On the fourth day, the girls had a morning warm-up and a quality workout on the water. The afternoon was dedicated to relaxation and rest as they went to Bratislava for a walk, ice cream and coffee. But before that they visited the House of Sport, which also houses the Slovak Olympic Museum. During the guided tour, the athletes were inspired by the fate of Slovak women Olympians, the most famous of whom is probably kayaker Elena Kaliska. Relaxation and rest before the races are very important, because tired female competitors usually have no desire to race.
Fifth day – preparation for the international competition
The fifth day of the Erasmus+ Sport Women in Canoe Sport camp was marked by preparation for the weekend competition. Bratislava hosted the ECA Cup, an international competition with more than 400 athletes from all over the world, organized by Martin Stanovský (member of the project consortium). The last pre-race training was followed by a morning seminar on: How to prepare properly before a race. In it, a 24-hour cycle of pre-race ritualisation was introduced to increase the likelihood of the potential to perform individually optimally in races. In simple terms, it was about learning how to get into optimal competitive alignment. The entire cycle was then put to the test as the girls had the opportunity to choose their optimal food, stretch, rest, walk and analyze the race course with experienced coaches, etc.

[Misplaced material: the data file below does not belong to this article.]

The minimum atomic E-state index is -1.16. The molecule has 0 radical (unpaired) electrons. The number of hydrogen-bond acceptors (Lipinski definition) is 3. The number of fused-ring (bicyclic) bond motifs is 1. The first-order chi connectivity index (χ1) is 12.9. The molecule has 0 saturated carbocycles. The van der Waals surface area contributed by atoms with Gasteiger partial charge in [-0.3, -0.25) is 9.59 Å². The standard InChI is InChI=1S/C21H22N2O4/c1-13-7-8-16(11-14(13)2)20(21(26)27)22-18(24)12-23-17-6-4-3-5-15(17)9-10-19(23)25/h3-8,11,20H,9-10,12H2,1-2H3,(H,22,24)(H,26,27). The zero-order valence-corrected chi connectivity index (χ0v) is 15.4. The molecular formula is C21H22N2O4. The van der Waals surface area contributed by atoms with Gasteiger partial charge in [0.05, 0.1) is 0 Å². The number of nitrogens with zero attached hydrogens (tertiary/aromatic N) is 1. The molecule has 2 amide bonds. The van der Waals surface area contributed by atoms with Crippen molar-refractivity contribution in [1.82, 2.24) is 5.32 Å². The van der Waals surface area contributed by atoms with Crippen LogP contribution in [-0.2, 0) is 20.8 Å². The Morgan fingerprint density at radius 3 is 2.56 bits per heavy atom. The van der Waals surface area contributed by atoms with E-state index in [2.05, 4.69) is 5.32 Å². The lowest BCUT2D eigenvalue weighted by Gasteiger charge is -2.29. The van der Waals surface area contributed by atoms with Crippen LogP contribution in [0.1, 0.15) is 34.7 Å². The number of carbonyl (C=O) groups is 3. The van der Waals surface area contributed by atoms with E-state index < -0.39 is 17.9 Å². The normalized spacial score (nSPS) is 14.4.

This weekend (23. – 24. 6.) the girls participated in the ECA Cup, an international race with over 400 participants. The results were not important, what was important was that the competitors got to know themselves more thoroughly. They realized what limits them the most in a race. Feedback from experienced coaches, video analysis of performances and follow-up interviews together led to a deeper awareness of performance reserves. Some of the girls were limited by their head and so they and their coaches focused mainly on how to maintain concentration during the race and manage nerves at the start. Other girls recognized their biggest limits in riding technique and some in fitness, i.e. low strength and endurance capacity.
The smiles of the participants themselves speak the most in favour of the whole camp. The training sessions, the opportunity to share interesting moments as well as their inner fears and frustrations with others, to make new friendships, are the motivation for the girls to stick with the sport and dedicate themselves to it in the long term. The purpose was not only to motivate the girls as competitors, but also for the future as coaches. After all, many of them are considering this option after the camp. This is ultimately one of the goals of the project - to attract young women to the coaching profession, to stimulate their interest in education in the field of technology, physiology, psychology and other fields related to coaching. More female coaches will also attract and retain more female athletes.